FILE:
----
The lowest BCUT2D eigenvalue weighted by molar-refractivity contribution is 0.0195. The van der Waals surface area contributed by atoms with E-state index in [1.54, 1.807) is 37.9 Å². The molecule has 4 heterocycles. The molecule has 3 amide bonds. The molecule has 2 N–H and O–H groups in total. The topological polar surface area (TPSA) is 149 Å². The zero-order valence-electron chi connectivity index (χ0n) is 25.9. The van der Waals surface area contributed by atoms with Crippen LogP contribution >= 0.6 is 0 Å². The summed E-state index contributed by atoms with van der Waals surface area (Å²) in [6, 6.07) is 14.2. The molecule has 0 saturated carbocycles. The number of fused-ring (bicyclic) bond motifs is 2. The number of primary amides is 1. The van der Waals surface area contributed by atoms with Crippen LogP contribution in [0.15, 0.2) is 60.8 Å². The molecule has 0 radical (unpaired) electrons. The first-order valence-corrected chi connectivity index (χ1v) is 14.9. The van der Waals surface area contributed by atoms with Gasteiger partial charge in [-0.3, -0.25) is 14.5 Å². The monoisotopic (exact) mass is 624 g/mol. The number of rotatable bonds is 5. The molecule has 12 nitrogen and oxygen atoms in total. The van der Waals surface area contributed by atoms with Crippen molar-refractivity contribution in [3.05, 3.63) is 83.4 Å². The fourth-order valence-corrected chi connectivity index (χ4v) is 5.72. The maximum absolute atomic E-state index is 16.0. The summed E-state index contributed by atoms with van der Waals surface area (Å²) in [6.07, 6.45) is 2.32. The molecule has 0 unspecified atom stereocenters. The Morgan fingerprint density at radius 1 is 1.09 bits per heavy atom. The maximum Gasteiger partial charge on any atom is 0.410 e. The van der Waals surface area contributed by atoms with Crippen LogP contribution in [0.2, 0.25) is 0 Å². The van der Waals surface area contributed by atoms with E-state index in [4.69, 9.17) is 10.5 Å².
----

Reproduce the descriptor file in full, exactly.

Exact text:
The lowest BCUT2D eigenvalue weighted by molar-refractivity contribution is 0.0195. The van der Waals surface area contributed by atoms with E-state index in [1.54, 1.807) is 37.9 Å². The molecule has 4 heterocycles. The molecule has 3 amide bonds. The molecule has 2 N–H and O–H groups in total. The topological polar surface area (TPSA) is 149 Å². The zero-order valence-electron chi connectivity index (χ0n) is 25.9. The van der Waals surface area contributed by atoms with Crippen LogP contribution >= 0.6 is 0 Å². The summed E-state index contributed by atoms with van der Waals surface area (Å²) in [6, 6.07) is 14.2. The molecule has 0 saturated carbocycles. The number of fused-ring (bicyclic) bond motifs is 2. The number of primary amides is 1. The van der Waals surface area contributed by atoms with Crippen LogP contribution in [0.15, 0.2) is 60.8 Å². The molecule has 0 radical (unpaired) electrons. The first-order valence-corrected chi connectivity index (χ1v) is 14.9. The van der Waals surface area contributed by atoms with Gasteiger partial charge in [-0.3, -0.25) is 14.5 Å². The monoisotopic (exact) mass is 624 g/mol. The number of rotatable bonds is 5. The molecule has 12 nitrogen and oxygen atoms in total. The van der Waals surface area contributed by atoms with Crippen molar-refractivity contribution in [3.05, 3.63) is 83.4 Å². The fourth-order valence-corrected chi connectivity index (χ4v) is 5.72. The maximum absolute atomic E-state index is 16.0. The summed E-state index contributed by atoms with van der Waals surface area (Å²) in [6.07, 6.45) is 2.32. The molecule has 0 unspecified atom stereocenters. The Morgan fingerprint density at radius 1 is 1.09 bits per heavy atom. The maximum Gasteiger partial charge on any atom is 0.410 e. The van der Waals surface area contributed by atoms with Crippen LogP contribution in [0.2, 0.25) is 0 Å². The van der Waals surface area contributed by atoms with E-state index in [4.69, 9.17) is 10.5 Å².